John Banks' mayoral campaign team drew up a list of 10 rich donors to target for $25,000 each, new police documents show.
And Mr Banks asked mutli-millionaire Kim Dotcom for two payments of that exact amount so that he would not have to declare where they came from, the internet tycoon told police.
Dotcom said Mr Banks told him: "I want to help you, Kim, and I can help you more effectively if no one knows about this donation."
The documents from the police inquiry were released last night under the Official Information Act. They give an insight into the way Mr Banks' team raised nearly $1 million during his campaign for the Auckland super city mayoralty in 2010. He lost the bid but is now the Act MP for Epsom and Minister for Small Business.
No charges were laid against Mr Banks. Police found that although he had filed a false election return, he hadn't done so deliberately, because he had signed it without reading it.
Mr Banks' electoral return for the 2010 election shows five anonymous payments of $25,000. Among them were two donations by Dotcom, who faces extradition to the US on charges of criminal copyright violation.
The figure of $25,000 is a recurring number of the campaign. It is the same amount Mr Banks allegedly asked Dotcom to make his cheques out for.
In the documents, Dotcom told police: "Mr Banks said to me that it would be better to split it into two cheques for $25,000. I asked him why. He told me it was because then he would not have to declare where it came from."
Labour deputy leader Grant Robertson said there was a clear plan to cluster donations at the same level so Mr Banks could deny he knew exactly who each payment had come from.
Last night, Mr Banks issued a statement refusing interviews.
A spokeswoman for the minister said he had always stated he signed the electoral return in good faith believing it to be true and correct. "He has always believed he acted within the law."
She said the law - passed by Labour 11 years ago and tightened yesterday - was "unclear, unfair and unworkable".
"Mr Banks believes that no candidate for public office should have to go through what he has been through."
Other large donations in the campaign are also clustered. The Herald has viewed the donation return and counted 11 of $5000, three of $7500, another 11 of $10,000, three of $20,000 and five of $25,000. Only a handful of large anonymous donations are for amounts that appear in the return only once.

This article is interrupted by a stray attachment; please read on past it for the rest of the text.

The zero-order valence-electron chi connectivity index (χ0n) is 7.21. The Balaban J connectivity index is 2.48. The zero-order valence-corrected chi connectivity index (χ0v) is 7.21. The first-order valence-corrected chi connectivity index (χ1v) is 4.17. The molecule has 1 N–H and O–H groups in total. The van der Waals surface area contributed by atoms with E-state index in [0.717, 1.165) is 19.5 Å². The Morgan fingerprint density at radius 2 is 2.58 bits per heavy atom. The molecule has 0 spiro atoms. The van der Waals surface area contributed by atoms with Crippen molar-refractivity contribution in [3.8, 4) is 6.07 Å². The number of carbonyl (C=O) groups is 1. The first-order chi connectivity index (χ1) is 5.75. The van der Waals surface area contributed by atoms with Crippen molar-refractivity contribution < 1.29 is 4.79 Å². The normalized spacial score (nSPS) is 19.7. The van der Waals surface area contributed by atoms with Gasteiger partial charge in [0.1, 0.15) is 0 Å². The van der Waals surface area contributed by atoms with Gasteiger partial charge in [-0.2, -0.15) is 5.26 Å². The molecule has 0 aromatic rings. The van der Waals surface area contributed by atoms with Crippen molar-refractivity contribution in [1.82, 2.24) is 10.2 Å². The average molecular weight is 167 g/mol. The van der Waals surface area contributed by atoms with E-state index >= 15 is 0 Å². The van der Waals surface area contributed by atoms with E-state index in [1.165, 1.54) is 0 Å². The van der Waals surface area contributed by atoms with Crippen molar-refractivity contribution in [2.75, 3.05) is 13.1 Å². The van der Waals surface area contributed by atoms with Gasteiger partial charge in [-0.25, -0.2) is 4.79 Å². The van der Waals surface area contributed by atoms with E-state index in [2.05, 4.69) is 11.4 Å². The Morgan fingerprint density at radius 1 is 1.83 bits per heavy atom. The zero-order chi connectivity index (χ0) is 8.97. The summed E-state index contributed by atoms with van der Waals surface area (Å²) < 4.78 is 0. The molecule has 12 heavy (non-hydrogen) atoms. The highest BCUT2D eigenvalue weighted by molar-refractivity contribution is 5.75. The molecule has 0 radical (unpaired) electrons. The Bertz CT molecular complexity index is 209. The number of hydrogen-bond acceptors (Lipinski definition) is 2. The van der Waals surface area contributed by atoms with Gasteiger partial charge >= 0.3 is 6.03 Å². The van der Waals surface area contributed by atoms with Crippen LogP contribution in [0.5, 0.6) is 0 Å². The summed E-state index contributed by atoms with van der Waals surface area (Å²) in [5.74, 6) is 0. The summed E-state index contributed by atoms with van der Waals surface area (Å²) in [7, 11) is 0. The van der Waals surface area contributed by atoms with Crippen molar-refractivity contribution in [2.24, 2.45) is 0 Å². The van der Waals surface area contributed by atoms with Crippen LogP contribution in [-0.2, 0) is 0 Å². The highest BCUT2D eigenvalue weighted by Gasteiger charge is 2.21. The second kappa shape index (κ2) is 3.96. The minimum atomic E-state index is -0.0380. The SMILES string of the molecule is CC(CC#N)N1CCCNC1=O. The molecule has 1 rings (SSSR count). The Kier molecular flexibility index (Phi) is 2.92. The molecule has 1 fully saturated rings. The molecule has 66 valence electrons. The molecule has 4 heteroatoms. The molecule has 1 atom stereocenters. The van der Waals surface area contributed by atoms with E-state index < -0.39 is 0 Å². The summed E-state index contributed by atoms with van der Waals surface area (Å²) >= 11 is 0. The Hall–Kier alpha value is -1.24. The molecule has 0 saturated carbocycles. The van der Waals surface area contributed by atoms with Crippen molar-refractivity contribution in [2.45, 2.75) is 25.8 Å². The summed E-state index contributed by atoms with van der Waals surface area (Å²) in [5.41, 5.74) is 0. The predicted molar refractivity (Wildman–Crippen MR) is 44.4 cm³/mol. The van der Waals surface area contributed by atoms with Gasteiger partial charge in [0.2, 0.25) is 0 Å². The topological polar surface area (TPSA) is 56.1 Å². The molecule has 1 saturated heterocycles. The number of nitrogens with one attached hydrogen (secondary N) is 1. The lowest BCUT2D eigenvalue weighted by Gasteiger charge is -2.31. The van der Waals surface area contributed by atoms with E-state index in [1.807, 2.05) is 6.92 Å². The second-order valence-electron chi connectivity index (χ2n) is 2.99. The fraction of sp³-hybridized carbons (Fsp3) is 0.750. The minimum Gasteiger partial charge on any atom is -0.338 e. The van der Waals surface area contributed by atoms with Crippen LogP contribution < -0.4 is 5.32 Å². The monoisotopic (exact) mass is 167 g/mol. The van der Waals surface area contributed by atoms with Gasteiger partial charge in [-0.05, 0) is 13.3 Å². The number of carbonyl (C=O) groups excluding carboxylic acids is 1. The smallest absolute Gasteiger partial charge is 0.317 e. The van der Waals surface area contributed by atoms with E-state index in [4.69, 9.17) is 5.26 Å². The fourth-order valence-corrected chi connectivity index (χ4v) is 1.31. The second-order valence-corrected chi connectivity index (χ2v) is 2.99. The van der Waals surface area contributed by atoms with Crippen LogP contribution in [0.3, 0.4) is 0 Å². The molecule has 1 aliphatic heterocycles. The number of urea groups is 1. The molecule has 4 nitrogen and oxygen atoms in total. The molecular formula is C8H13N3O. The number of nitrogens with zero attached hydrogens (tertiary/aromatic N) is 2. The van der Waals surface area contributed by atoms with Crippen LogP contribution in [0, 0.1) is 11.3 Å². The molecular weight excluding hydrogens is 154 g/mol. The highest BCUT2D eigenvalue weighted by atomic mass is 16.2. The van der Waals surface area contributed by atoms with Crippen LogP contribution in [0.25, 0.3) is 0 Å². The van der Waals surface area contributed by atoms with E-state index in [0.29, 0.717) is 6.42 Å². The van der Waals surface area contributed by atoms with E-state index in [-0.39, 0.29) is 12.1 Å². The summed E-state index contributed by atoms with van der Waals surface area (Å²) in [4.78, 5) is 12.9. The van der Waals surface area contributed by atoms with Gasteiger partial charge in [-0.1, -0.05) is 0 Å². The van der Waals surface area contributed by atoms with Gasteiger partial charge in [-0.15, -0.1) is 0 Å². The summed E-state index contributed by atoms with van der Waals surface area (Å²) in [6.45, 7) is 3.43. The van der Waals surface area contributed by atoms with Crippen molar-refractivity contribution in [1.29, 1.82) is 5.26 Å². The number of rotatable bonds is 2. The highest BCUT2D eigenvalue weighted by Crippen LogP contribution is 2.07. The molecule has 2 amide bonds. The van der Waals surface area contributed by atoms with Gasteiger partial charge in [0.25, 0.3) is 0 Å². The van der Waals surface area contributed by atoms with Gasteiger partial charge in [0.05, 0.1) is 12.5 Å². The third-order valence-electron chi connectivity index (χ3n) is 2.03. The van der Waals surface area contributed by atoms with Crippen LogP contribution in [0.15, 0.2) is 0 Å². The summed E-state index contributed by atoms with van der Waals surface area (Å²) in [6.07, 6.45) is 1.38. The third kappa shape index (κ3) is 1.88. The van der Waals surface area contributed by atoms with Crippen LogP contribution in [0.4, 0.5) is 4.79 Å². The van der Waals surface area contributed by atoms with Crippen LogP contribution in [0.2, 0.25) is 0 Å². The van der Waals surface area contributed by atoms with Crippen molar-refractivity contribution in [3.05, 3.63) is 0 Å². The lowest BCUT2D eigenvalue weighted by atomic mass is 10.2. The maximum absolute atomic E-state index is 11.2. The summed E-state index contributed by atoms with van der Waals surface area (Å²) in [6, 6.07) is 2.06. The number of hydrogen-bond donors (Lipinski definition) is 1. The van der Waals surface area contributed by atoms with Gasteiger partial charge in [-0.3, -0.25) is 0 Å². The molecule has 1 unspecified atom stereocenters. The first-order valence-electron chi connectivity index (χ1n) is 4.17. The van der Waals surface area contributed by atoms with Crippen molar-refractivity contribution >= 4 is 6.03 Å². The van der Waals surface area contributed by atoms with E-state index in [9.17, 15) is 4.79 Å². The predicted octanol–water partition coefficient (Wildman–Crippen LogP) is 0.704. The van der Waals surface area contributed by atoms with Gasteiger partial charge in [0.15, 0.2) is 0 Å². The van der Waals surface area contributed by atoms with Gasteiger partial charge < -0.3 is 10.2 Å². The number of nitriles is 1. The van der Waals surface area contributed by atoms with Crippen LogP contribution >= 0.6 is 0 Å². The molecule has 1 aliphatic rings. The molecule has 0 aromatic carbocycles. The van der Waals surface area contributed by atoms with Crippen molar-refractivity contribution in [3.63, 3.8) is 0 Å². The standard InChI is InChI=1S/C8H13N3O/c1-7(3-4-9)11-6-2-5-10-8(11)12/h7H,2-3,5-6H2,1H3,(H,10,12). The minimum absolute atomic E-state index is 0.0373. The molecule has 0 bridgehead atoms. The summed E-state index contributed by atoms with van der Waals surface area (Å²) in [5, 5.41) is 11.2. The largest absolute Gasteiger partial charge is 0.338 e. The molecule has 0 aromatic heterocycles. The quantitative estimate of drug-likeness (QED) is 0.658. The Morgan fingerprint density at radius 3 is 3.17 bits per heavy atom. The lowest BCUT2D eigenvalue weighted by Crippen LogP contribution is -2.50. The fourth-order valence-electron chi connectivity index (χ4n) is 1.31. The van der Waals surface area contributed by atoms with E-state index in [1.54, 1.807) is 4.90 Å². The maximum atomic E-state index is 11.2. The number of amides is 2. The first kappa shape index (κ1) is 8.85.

Witness statements released last night detail the meeting between Mr Banks and Dotcom at which witnesses say the $50,000 donation was discussed.
Dotcom told police Mr Banks and wife Amanda came to his $30 million mansion at Coatesville to have lunch with him and his wife, Mona.
According to Dotcom, Mr Banks praised Mrs Dotcom, saying: "Your wife is the most beautiful woman I have ever seen." Dotcom told police: "I was surprised he would say that with his own wife present."
Dotcom told police he initially believed Mr Banks was able to get donations of that amount under a threshold at which it should be declared.
The documents reveal it was the action of Mr Banks stated the campaign team was given advice on donation law from a legal firm brought in for that purpose.
He said the briefing led him to believe "anonymous" included someone who asked not to be identified as a donor.
He said the fundraising plan included approaching 10 people - some on the NBR Rich List - to ask for donations of $25,000 each.
The documents reveal it was the action of Mr Banks' treasurer, in accidentally listing a $15,000 SkyCity donation as "anonymous", that ultimately led to the police investigation.
SkyCity executives told police they made the donation openly after meeting a request for money from Len Brown, now the super city's mayor.
The treasurer later rang SkyCity's legal department to ask if it was an "anonymous" donation.
A friend who worked there told him it should be disguised - leading to questions when the donation to Mr Brown was later revealed.
When SkyCity confirmed it had also donated to Mr Banks, the Labour Party laid a complaint with the police.
Banks applauds changes
Act leader John Banks has welcomed an overhaul of local election rules, saying nobody should have to suffer like him over anonymous donations.
Local Government Minister David Carter announced that the donations rules for local body elections would be changed, including a ban on anonymous donations of more than $1500 and preventing candidates turning a blind eye to donations.
Auckland Mayor Len Brown also welcomed the change, but believed the $580,000 spending limit should also be reduced "so it doesn't price people out of running for mayor".
Mr Brown was criticised for using a trust to filter donations.